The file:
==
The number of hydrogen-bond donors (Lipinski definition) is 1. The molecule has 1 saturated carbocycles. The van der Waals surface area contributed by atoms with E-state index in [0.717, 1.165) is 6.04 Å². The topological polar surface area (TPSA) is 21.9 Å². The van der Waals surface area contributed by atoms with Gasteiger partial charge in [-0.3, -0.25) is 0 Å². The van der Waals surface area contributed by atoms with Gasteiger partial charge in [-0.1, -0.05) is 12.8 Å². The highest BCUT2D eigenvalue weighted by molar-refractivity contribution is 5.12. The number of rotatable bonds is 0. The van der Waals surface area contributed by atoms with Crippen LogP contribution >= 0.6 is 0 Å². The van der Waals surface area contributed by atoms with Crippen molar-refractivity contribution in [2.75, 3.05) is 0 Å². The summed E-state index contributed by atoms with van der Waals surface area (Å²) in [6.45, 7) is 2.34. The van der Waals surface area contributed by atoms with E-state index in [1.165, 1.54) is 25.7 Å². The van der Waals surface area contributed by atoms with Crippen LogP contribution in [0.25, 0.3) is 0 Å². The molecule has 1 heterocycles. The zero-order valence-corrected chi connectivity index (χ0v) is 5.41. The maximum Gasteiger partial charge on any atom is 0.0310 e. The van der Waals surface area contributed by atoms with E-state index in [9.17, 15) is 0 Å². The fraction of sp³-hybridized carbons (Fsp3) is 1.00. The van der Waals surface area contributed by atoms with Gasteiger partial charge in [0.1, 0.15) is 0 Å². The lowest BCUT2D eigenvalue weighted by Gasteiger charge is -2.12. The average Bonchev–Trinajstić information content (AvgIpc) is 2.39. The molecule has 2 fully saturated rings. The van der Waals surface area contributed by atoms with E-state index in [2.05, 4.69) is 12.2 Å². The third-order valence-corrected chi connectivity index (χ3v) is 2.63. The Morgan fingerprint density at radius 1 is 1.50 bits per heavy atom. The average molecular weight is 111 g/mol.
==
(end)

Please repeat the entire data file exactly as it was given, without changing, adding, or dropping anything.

The number of hydrogen-bond donors (Lipinski definition) is 1. The molecule has 1 saturated carbocycles. The van der Waals surface area contributed by atoms with E-state index in [0.717, 1.165) is 6.04 Å². The topological polar surface area (TPSA) is 21.9 Å². The van der Waals surface area contributed by atoms with Gasteiger partial charge in [-0.3, -0.25) is 0 Å². The van der Waals surface area contributed by atoms with Gasteiger partial charge in [-0.1, -0.05) is 12.8 Å². The highest BCUT2D eigenvalue weighted by molar-refractivity contribution is 5.12. The number of rotatable bonds is 0. The van der Waals surface area contributed by atoms with Crippen LogP contribution >= 0.6 is 0 Å². The van der Waals surface area contributed by atoms with Crippen molar-refractivity contribution in [2.75, 3.05) is 0 Å². The summed E-state index contributed by atoms with van der Waals surface area (Å²) in [6.45, 7) is 2.34. The van der Waals surface area contributed by atoms with E-state index in [1.165, 1.54) is 25.7 Å². The van der Waals surface area contributed by atoms with Crippen LogP contribution in [0.25, 0.3) is 0 Å². The molecule has 1 heterocycles. The zero-order valence-corrected chi connectivity index (χ0v) is 5.41. The maximum Gasteiger partial charge on any atom is 0.0310 e. The van der Waals surface area contributed by atoms with E-state index in [9.17, 15) is 0 Å². The fraction of sp³-hybridized carbons (Fsp3) is 1.00. The van der Waals surface area contributed by atoms with Gasteiger partial charge in [0.1, 0.15) is 0 Å². The lowest BCUT2D eigenvalue weighted by Gasteiger charge is -2.12. The average Bonchev–Trinajstić information content (AvgIpc) is 2.39. The molecule has 2 fully saturated rings. The van der Waals surface area contributed by atoms with E-state index in [2.05, 4.69) is 12.2 Å². The third-order valence-corrected chi connectivity index (χ3v) is 2.63. The Morgan fingerprint density at radius 1 is 1.50 bits per heavy atom. The average molecular weight is 111 g/mol.